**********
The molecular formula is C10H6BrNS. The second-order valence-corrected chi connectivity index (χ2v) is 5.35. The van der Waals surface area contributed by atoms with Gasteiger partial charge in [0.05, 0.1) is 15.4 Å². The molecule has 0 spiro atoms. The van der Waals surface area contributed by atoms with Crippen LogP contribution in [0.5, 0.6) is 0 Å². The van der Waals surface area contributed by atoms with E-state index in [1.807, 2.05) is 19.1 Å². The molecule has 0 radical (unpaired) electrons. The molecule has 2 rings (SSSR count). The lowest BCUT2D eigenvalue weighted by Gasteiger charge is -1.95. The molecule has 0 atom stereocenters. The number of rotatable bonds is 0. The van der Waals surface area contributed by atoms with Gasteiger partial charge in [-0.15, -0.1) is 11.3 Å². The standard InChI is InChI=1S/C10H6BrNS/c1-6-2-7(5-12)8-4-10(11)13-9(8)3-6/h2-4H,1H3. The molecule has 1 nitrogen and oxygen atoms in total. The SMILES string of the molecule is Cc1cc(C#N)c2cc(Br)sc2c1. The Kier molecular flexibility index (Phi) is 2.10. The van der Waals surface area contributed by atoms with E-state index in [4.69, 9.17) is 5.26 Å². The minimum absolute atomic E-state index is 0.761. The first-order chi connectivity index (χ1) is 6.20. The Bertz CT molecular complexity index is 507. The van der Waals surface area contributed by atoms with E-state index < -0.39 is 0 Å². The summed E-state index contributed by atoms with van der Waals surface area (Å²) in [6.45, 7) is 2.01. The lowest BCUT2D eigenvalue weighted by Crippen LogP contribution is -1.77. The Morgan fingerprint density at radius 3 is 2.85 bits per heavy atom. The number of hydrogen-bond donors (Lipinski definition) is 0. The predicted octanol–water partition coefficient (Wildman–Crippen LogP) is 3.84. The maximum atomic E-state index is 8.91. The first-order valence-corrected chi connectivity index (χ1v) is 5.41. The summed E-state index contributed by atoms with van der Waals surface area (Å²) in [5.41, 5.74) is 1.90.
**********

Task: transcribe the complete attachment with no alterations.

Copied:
The molecular formula is C10H6BrNS. The second-order valence-corrected chi connectivity index (χ2v) is 5.35. The van der Waals surface area contributed by atoms with Gasteiger partial charge in [0.05, 0.1) is 15.4 Å². The molecule has 0 spiro atoms. The van der Waals surface area contributed by atoms with Crippen LogP contribution in [0.5, 0.6) is 0 Å². The van der Waals surface area contributed by atoms with E-state index in [1.807, 2.05) is 19.1 Å². The molecule has 0 radical (unpaired) electrons. The molecule has 2 rings (SSSR count). The lowest BCUT2D eigenvalue weighted by Gasteiger charge is -1.95. The molecule has 0 atom stereocenters. The number of rotatable bonds is 0. The van der Waals surface area contributed by atoms with Gasteiger partial charge in [-0.15, -0.1) is 11.3 Å². The standard InChI is InChI=1S/C10H6BrNS/c1-6-2-7(5-12)8-4-10(11)13-9(8)3-6/h2-4H,1H3. The molecule has 1 nitrogen and oxygen atoms in total. The SMILES string of the molecule is Cc1cc(C#N)c2cc(Br)sc2c1. The Kier molecular flexibility index (Phi) is 2.10. The van der Waals surface area contributed by atoms with E-state index in [4.69, 9.17) is 5.26 Å². The minimum absolute atomic E-state index is 0.761. The first-order chi connectivity index (χ1) is 6.20. The Bertz CT molecular complexity index is 507. The van der Waals surface area contributed by atoms with E-state index < -0.39 is 0 Å². The summed E-state index contributed by atoms with van der Waals surface area (Å²) in [6.45, 7) is 2.01. The lowest BCUT2D eigenvalue weighted by Crippen LogP contribution is -1.77. The Morgan fingerprint density at radius 3 is 2.85 bits per heavy atom. The number of hydrogen-bond donors (Lipinski definition) is 0. The predicted octanol–water partition coefficient (Wildman–Crippen LogP) is 3.84. The maximum atomic E-state index is 8.91. The first-order valence-corrected chi connectivity index (χ1v) is 5.41. The summed E-state index contributed by atoms with van der Waals surface area (Å²) in [5.41, 5.74) is 1.90.